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Do like the locals do (aka The Bucket List)

Do like the locals do (aka The Bucket List)
© Lander Loeckx

The move to Brussels is a big step, but big steps are what expats are all about. We’re a pretty fearless bunch, always itching to get out there and experience. That sense of wanderlust is what took me off the beaten path and into Flemish Brabant.

There’s no, ‘Here’s a city, or a nice monument to stop by.’ No – there’s a bucket list, full of fun, sometimes quirky, things to do away from the hustle and bustle of Brussels. It’s your one-stop ticket to discovering Flemish Brabant’s hidden gems, those secrets only locals know.

So how does it work? The bucket list contains pastimes that locals enjoy on a regular basis. Click a bucket-list tile for additional info (Time for the next trip… What strikes your fancy?) or to tick them off your list (I’m one step closer to becoming a local!). It’s perfect for tracking your progress and testing your skill and expertise as a true (g)local.

Naturally, this can’t be done in a single day. Over the course of a year, I’ll be putting my best foot forward to explore as much of Flemish Brabant’s highlights as I can, using the bucket list as my guide.  After all, locals don’t become locals overnight… If you’d like to read about my previous experiences with bucket list challenges 1 through 20, you can check them here.

Challenge 21: Grab your camera and snap your perfect fairy tale forest picture

Zoutleeuw, Vinne

I may have cheated a bit on this bucket list item. How? Well, my favourite fairy tale shots are of the marshes of Zoutleeuw’s Het Vinne Provincial Domain, which – by the way – does have forest! Maybe it’s my love of tall grass, waterfowl and the corduroy roads winding round the lake – or perhaps it’s the wet, earthy smell of marsh. Either way, I can’t help but imagine water sprites zipping way across the lake, marshwiggles hunched among the cattails and maybe a gnome or two lurking amongst the trees.

I also don’t have a single favourite snapshot of this marvellous domain, because it’s so enchanting in every season. On a grey day, it has a wistful magic about it and on a sunny one – no amount of melancholy can take away from with the chirping of crickets and ducks strolling by with their ducklings.

[The lake is currently drained due to remediation works. No worries though, it’s still a magical place to unwind.]

Challenge 22: Taste a traditional Geuze beer

To tell the truth, this wasn’t my first Geuze ever, but I wanted to try one in the only true home of this zesty beer. And where better to do that than  – you guessed it – the 3 Fonteinen in Beersel.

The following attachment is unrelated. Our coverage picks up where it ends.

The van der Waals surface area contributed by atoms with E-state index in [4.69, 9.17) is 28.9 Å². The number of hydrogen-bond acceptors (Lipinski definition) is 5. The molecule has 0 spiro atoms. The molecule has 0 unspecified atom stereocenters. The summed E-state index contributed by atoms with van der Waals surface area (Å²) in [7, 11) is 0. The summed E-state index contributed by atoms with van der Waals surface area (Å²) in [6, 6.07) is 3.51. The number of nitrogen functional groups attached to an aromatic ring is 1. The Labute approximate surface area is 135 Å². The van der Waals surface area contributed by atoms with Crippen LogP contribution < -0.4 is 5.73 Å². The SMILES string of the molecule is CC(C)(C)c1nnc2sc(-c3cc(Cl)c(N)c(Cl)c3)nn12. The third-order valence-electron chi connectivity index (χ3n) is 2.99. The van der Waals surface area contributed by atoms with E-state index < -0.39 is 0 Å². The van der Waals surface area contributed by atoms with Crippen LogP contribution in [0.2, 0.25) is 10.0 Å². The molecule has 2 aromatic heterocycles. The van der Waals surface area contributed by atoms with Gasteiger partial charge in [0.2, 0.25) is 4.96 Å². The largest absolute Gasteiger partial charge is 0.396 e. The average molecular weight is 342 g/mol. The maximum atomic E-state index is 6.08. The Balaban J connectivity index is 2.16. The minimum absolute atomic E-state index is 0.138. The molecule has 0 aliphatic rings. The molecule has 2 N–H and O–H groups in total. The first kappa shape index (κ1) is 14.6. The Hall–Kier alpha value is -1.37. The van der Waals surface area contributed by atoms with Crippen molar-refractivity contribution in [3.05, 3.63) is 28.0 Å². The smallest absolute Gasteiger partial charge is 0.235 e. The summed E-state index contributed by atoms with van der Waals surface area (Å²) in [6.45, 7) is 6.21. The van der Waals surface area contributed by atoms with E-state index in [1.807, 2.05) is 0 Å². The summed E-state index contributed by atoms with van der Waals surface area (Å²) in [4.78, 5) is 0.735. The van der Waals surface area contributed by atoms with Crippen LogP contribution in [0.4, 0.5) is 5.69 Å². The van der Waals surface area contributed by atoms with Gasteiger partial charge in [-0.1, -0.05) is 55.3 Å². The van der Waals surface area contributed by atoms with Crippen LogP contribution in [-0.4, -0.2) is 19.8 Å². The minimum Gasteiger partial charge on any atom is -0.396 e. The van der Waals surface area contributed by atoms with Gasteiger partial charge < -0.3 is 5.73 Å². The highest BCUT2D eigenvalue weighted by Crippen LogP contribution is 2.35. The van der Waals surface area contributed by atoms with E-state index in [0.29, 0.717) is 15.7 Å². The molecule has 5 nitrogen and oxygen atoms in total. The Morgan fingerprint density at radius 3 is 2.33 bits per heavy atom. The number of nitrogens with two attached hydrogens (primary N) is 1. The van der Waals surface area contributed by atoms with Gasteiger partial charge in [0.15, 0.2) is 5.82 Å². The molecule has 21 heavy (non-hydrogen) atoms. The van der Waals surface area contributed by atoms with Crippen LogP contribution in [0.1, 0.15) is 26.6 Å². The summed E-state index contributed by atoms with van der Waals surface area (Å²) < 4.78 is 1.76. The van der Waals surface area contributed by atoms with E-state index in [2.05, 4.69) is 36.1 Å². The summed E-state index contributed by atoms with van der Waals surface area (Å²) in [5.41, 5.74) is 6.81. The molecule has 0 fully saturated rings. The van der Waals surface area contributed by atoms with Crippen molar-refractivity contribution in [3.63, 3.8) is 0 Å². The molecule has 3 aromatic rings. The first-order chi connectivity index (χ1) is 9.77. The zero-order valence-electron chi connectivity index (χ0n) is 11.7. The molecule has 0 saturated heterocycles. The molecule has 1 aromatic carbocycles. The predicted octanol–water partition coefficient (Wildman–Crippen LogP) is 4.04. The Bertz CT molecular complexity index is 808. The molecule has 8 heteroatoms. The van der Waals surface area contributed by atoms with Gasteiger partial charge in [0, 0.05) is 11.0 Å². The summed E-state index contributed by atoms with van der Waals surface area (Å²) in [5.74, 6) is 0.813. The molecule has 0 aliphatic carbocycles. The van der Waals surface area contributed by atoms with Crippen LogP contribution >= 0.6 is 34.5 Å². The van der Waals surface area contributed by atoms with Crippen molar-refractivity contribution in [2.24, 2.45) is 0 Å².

Aside from taking a few sips of my husband’s special 3 Fonteinen Oude Geuze, which I’ll admit still doesn’t have me convinced with its sour bite, I decided to try a unique take on one of Belgium’s famous traditional dishes: mosselen met friet! (mussels and chips, or moules-frites). And the twist? The mussels were cooked in Oude Geuze! In a funny pink tinged sauce with the classic onions, celery and carrots, the mussels had a fresh kick that I just couldn’t get enough of!

So, if it turns out Geuze isn’t your thing… Don’t give up hope! Belgium has invented ways of winning you over anyway!

Challenge 23: Enjoy a local village market

David Samyniov

To get to a taste of a true local village market I went to Gaasbeek, the charming home of a mere 300 inhabitants. I visited just in time for table grape season, so naturally I visited the stand selling deliciously purple grapes nearly the size of my thumb. One truck sold a set of rather strange bed fellows… live chickens and metres-high piles of potatoes! The most intriguing of all though were the cheeses sold by a local goat farmer. Who would have thought that you could buy freshly made halloumi in Belgium!

Challenge 24: Discover the Brussels skyline

I’ve heard that the Brussels skyline is lovely from the vicinity of Meise because you can see the impressive Brussels Atomium and the Basilica of Koekelberg from the distance.

However, as I was a good deal south of Meise, exploring Bruegel’s old stomping grounds, my view of the skyline was rather different. Despite my love of the countryside and the inherent peace that comes with it, seeing the Brussels skyline from a distance is nothing but impressive. If anything, it makes you grateful for the peace you’ve found outside of it and awed at humankind’s endless creativity and drive.

Challenge 25: Spot a world-famous Brabant draught horse

© Jokko Photography

So…what’s better than visiting the fantastic Hof ten Dormaal brewery? Taking a bumpy Brabant draught horse-drawn cart ride through the countryside! The folks at Hof ten Dormaal don’t just brew crazy good beer, they also raise majestic Brabant draught horses. These beautiful beasts are amazingly gentle, despite towering over my tiny 155 cm frame. Gentle enough, in fact, that both of my children got the chance to sit astride one horse’s back, their small legs barely making it over the horse’s flanks.

The cart ride may have involved a few jolts or two, but riding through the fields of green, cringing a bit whenever bicycles tried to pass us, and simply marvelling at the driver’s and the horse’s ability to manoeuvre in tight situations made this experience a mini rural adventure!

Flemish Brabant, a definite to-do on your own bucket list

If it’s not on your list, it should be. Flemish Brabant is full of treasures good for the soul.

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